Bank Leumi Pulls Back on Worker Monitoring After Union Threatens

Israeli banks Discount, Bank haPoalim and Bank Leumi stand next to each other in central Tel Aviv. (Miriam Alster/ Flash90)
Israeli banks Discount, Hapoalim and Leumi stand next to each other in central Tel Aviv. (Miriam Alster/Flash90)

Union heads for workers in Bank Leumi threatened to walk off the job after the bank attempted to install a new system that it said would allow workers to dispense with their identity cards, but that the union believed would be used to more closely monitor them on the job.

A report in Globes said that the union leaders got wind of the project on Friday, and threatened management that if the system was not immediately removed, workers would not show up for work on Sunday. The bank backed down, and the system was removed. Neither the bank nor the union had any comment, but the bank did say that the system in question was not to be used to monitor worker activities, but to replace the workers’ magnetic ID cards that must be run through a time clock with a system that lets workers check in and out via their cell phones.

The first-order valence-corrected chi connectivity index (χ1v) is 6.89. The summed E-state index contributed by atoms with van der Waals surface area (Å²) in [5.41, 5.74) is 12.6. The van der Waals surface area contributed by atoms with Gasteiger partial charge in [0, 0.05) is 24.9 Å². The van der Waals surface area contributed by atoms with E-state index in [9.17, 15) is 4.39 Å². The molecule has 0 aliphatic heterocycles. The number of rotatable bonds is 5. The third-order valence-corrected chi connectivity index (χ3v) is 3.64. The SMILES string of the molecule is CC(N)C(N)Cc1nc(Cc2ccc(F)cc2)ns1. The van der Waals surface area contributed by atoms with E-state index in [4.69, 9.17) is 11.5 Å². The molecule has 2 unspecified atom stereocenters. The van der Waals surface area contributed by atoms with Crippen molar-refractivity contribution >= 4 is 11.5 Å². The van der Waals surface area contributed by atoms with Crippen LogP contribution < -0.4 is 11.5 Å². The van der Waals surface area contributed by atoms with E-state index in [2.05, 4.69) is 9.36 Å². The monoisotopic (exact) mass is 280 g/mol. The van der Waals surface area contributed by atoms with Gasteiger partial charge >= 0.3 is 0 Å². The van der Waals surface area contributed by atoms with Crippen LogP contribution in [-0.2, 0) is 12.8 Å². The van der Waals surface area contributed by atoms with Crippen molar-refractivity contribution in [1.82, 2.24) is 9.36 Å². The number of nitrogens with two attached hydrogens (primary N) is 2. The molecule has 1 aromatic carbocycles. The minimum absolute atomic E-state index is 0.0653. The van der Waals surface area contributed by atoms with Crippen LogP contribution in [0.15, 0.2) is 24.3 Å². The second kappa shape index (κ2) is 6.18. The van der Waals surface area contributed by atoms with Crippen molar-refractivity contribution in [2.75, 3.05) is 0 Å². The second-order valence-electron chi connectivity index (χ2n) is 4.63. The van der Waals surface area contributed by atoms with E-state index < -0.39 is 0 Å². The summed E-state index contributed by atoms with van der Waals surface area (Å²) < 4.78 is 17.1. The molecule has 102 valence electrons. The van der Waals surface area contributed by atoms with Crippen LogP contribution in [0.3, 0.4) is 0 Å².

Bank Leumi has had a great deal of trouble with its unions in recent years, as the bank has sought to shed workers after a ten-year hiring spree. In addition, its contracts with all salaried workers includes a 4 percent automatic elevator clause for all workers’ salaries annually, regardless of the inflation rate. The bank also has a large obligation to its pension funds for workers who have already retired.

The bank was recently able to let about 1,000 workers go, and an incentive program will allow workers to take early retirement with a package of incentives worth 270 percent more than they would get for regular retirement. The program, which will allow the bank to shed an additional 700 workers, is being supported by the Bank of Israel.